Xamarin Sample Code

Xamarin Studio

Xamarin Getting Started with Android

Xamarin Fire TV Component

Amazon Mobile Apps and Services Developer Portal

Amazon Fire TV SDK


December 12, 2014

Russell Beattie

Amazon Fire TV, including both the Fire TV and Fire TV Stick, now supports HTML5 web apps. The Web App Starter Kit for Fire TV is a new open source project intended to help developers get up to speed quickly creating a simple media-oriented app for this exciting new web platform. Features of the project include an example user interface designed for the 10-foot user experience, support for the Fire TV remote control, and sample components to create and customize a media app. You can find this project on its GitHub project page here.

Here's an example of a media app using video content from the recent AWS re:Invent conference:


Over the summer of 2014, we ran an early-access beta program with a dozen or so web app developers who were interested in collaborating with us to bring their HTML5 media apps to Fire TV. The program was a huge success, pinpointing technical issues that needed to be resolved before we opened access to web apps to the larger developer community. One of the most important pieces of beta feedback was the request for some sort of template to target the "10-foot Experience" on Fire TV. Though web browsers have been on TVs since the mid 90s, developers have never really targeted big screens and thus there is a notable vacuum of examples, guides or code available that web app developers can use to get started.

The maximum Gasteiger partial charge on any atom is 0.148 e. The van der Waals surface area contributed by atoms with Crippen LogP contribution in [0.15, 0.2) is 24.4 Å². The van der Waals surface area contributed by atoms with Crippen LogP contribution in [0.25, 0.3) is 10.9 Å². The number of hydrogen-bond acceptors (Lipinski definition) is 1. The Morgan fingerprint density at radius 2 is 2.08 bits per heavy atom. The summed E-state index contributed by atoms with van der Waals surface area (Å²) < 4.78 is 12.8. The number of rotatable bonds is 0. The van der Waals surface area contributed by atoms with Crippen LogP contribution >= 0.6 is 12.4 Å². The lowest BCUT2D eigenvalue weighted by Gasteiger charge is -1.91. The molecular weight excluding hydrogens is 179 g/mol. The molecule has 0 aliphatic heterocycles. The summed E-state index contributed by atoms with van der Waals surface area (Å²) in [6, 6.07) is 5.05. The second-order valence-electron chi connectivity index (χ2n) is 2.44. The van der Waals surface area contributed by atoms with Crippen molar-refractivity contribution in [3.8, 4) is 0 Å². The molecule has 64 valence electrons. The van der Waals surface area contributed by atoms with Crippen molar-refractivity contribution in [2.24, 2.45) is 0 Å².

To address this need, we decided to create an open source HTML5 web app "starter kit" that developers can use to quickly create a simple media app, ready to be customized and published in the Amazon Appstore. The project contains code developers can re-use in their apps, as well as a design template for the couch-focused user experience as well. Interacting with HTML5 via a remote control is a very different experience than that of a mouse or touch screen.

Create TV-Based Web Apps